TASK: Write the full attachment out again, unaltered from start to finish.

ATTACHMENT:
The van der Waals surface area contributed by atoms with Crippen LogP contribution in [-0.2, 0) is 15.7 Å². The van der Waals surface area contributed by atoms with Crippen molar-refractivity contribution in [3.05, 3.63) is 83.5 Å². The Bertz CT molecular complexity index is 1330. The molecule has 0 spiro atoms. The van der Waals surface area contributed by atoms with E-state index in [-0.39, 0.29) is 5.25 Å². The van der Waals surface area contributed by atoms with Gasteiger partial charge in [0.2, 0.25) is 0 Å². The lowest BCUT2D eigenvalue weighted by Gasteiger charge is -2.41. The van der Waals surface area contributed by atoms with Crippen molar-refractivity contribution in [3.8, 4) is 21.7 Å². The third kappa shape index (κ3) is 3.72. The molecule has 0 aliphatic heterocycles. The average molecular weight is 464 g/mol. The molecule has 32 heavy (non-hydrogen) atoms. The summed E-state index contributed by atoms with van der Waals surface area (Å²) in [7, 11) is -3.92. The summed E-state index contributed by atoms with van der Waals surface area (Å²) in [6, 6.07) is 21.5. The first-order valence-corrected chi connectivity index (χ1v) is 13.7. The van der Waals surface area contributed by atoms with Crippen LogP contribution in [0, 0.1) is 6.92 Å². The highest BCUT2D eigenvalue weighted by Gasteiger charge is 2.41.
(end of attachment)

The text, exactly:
The van der Waals surface area contributed by atoms with Crippen LogP contribution in [-0.2, 0) is 15.7 Å². The van der Waals surface area contributed by atoms with Crippen molar-refractivity contribution in [3.05, 3.63) is 83.5 Å². The Bertz CT molecular complexity index is 1330. The molecule has 0 spiro atoms. The van der Waals surface area contributed by atoms with E-state index in [-0.39, 0.29) is 5.25 Å². The van der Waals surface area contributed by atoms with Gasteiger partial charge in [0.2, 0.25) is 0 Å². The lowest BCUT2D eigenvalue weighted by Gasteiger charge is -2.41. The van der Waals surface area contributed by atoms with Crippen molar-refractivity contribution in [3.8, 4) is 21.7 Å². The third kappa shape index (κ3) is 3.72. The molecule has 0 aliphatic heterocycles. The average molecular weight is 464 g/mol. The molecule has 32 heavy (non-hydrogen) atoms. The summed E-state index contributed by atoms with van der Waals surface area (Å²) in [7, 11) is -3.92. The summed E-state index contributed by atoms with van der Waals surface area (Å²) in [6, 6.07) is 21.5. The first-order valence-corrected chi connectivity index (χ1v) is 13.7. The van der Waals surface area contributed by atoms with Crippen LogP contribution in [0, 0.1) is 6.92 Å². The highest BCUT2D eigenvalue weighted by Gasteiger charge is 2.41.